Superordinate identity and intergroup roommate friendship development

Tessa V. West, Adam R. Pearson, John F. Dovidio, J. Nicole Shelton, Thomas E. Trail

Research output: Contribution to journalArticlepeer-review


A common ingroup identity promotes positive attitudes and behavior toward members of outgroups, but the durability of these effects and generalizability to relationships outside of the laboratory have been questioned. The present research examined how initial perceptions of common ingroup identity among randomly assigned college roommates provide a foundation for the development of intergroup friendships. For roommate dyads involving students who differed in race or ethnicity, respondents who were low on perceived intergroup commonality showed a significant decline in friendship over-time, whereas those high on perceived commonality showed consistently high levels of friendship. Similarly, participants in these dyads demonstrated a significant decline in feelings of friendship when their roommate was low in perceived commonality but not when their roommate was high in perceived commonality. These effects were partially mediated by anxiety experienced in interactions over-time. The implications of a common identity for intergroup relationship development are discussed.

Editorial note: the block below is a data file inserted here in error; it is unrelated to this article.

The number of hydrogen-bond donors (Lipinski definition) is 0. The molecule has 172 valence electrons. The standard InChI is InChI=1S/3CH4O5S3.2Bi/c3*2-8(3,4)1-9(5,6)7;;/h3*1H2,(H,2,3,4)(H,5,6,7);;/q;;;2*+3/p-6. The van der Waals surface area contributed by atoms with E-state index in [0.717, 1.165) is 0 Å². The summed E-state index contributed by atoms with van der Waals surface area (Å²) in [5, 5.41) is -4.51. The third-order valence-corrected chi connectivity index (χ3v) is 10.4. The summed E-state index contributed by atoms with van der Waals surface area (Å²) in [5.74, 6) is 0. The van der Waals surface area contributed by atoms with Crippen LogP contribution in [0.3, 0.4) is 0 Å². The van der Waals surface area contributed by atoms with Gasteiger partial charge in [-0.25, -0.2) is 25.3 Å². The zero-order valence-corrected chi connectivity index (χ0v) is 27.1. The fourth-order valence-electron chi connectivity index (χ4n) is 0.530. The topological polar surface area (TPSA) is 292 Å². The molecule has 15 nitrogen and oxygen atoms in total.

Original languageEnglish (US)
Pages (from-to)1266-1272
Number of pages7
JournalJournal of Experimental Social Psychology
Issue number6
StatePublished - Nov 2009


  • Actor-Partner Interdependence Model
  • Common ingroup identity
  • Dyads
  • Friendship development
  • Intergroup anxiety
  • Intergroup relationships

ASJC Scopus subject areas

  • Social Psychology
  • Sociology and Political Science


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